Weekend of Gloom as Catholics Killed in Burkina Faso, Monks Abducted in Ethiopia

Pilgrims praying at the Shrine of Our Lady of Yagma in Ouagadougou, Burkina Faso. Credit: ACN

Christians in multiple countries experienced what has been described as “a dark weekend” of persecution towards Sunday, February 25, with dozens of killings occurring in Ethiopia and Burkina Faso.

In Ethiopia, four Orthodox monks were killed in a February 22 kidnapping incident when armed men attacked their monastery, some 50 km from the capital of the Horn of Africa nation, Addis Ababa.

The monks belonged to the Ethiopian Orthodox Monastery of Zequala, the Catholic Pontifical and charity foundation, Aid to the Church in Need (ACN) International, has reported of the kidnapping that the Department of Public Relations of the Ethiopian Orthodox Tewahedo Church confirmed.

According to an ACN report, the attack on the Monastery occurred in the context of a violent ethnic struggle between the federal government and a militant group in the Ethiopia’s Oromia region.

In the Monday, February 26 report shared with ACI Africa, ACN says that it is “not in a position to independently verify who was directly responsible for the killings.”


In Burkina Faso, at least 15 Christians were killed and two wounded in an attack on Catholics in Essakane, in the country’s Catholic Diocese of Dori.

The attack, which took place on February 25, was carried out by terrorists who targeted the Catholic community during Sunday gathering for Holy Mass. 

In a statement availed to the media, the Vicar General of Dori Diocese, Fr. Jean-Pierre Sawadogo, confirmed the attack, appealing for prayers for the souls of those who, he said, “died in faith”. He also appealed for spiritual solidarity with all those in need of healing and consolation.

The attack on the village that is in what is described as “three borders” zone near the borders of Burkina Faso with Mali and Niger has attracted global condemnation, with Pope Francis calling for respect of sacred places.

In his Monday, February 26 telegram of condolences addressed to the President of the Catholic Bishops’ Conference of Burkina Faso and Niger (CEBN), Bishop Laurent Birfuoré Dabiré of Dori Diocese, the Holy Father also expresses his closeness and pain with the victims of the attacks.

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“Pope Francis has learned with deep affliction the tragic terrorist attack that happened in a Catholic church in Essakane on February 25, 2024, and the loss of human lives that it caused,” the telegram that was signed by the Secretary of State, Pietro Cardinal Parolin, read in part.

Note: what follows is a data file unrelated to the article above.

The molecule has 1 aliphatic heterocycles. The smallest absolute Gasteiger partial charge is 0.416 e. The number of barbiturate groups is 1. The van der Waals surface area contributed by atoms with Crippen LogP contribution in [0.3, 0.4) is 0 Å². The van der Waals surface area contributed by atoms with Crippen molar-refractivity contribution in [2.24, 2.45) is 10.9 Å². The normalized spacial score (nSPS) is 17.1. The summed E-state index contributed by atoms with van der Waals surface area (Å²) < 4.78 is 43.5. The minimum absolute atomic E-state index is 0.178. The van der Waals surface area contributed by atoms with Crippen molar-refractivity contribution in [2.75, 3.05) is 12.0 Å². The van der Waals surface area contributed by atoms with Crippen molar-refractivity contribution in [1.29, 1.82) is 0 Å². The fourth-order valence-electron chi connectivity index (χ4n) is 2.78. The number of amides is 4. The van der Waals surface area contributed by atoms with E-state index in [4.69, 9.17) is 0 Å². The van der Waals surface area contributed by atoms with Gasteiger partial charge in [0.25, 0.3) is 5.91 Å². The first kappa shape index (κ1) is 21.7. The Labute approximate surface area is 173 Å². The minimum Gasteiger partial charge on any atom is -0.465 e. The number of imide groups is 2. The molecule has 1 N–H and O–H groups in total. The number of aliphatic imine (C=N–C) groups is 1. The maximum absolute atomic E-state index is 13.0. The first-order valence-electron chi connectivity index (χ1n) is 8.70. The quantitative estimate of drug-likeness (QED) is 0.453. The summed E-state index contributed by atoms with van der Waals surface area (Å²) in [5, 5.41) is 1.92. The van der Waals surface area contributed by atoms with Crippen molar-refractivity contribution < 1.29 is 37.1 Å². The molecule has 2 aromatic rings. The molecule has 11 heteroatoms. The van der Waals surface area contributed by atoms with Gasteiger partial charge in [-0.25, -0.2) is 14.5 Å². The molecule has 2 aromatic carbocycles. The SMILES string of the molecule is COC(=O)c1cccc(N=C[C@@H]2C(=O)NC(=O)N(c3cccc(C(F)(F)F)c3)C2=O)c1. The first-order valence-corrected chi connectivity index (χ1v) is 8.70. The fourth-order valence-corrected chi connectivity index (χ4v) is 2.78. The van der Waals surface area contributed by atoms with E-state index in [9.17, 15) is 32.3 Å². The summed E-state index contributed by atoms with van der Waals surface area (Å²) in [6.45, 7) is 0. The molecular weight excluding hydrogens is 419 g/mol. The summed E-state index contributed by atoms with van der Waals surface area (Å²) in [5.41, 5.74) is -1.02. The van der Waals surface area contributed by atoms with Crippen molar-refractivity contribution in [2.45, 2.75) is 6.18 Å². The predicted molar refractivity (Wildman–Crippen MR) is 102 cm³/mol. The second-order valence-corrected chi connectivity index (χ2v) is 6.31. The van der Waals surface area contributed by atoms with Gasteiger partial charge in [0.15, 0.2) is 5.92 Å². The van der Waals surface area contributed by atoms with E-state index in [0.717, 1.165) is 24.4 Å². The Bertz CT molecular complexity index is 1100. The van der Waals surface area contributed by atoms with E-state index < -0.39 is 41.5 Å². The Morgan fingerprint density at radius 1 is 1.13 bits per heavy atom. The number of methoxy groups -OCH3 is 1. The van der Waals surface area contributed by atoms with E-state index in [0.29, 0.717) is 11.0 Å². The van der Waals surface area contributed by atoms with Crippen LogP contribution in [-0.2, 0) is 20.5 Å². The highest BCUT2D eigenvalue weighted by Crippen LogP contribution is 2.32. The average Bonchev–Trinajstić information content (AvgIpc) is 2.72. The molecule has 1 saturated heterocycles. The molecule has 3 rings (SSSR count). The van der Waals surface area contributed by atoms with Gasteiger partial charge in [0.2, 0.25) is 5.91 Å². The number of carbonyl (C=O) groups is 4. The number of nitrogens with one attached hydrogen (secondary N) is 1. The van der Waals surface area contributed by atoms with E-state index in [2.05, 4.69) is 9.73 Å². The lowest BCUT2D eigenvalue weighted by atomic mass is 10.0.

In the telegram message, the Holy Father expresses his solidarity “with the mourning of the families, showing them his closeness and his pain.”

The security situation in Burkina Faso has become drastic over the past few years, with Christians being particularly targeted by terrorist groups inspired by Islamic extremism.

The violence in the country can be seen as part of a wider conflict that involves several countries in the Sahel region, including Mali, Chad, Niger and Nigeria.

The February 25 attack is the latest in a series of the Sahel atrocities blamed on Islamist terrorist groups linked to al-Qaeda and Islamic State, reportedly active in the region, having taken over long strips of land and contributed to the displacement of millions of people in the region.


Authorities in the Sahel region have been battling against the Islamist terrorist groups since Libya’s civil war in 2011, followed by an Islamist takeover of Northern Mali in 2012. The jihadist insurgency reportedly spilled over into Burkina Faso and Niger from 2015.

Agnes Aineah is a Kenyan journalist with a background in digital and newspaper reporting. She holds a Master of Arts in Digital Journalism from the Aga Khan University, Graduate School of Media and Communications and a Bachelor's Degree in Linguistics, Media and Communications from Kenya's Moi University. Agnes currently serves as a journalist for ACI Africa.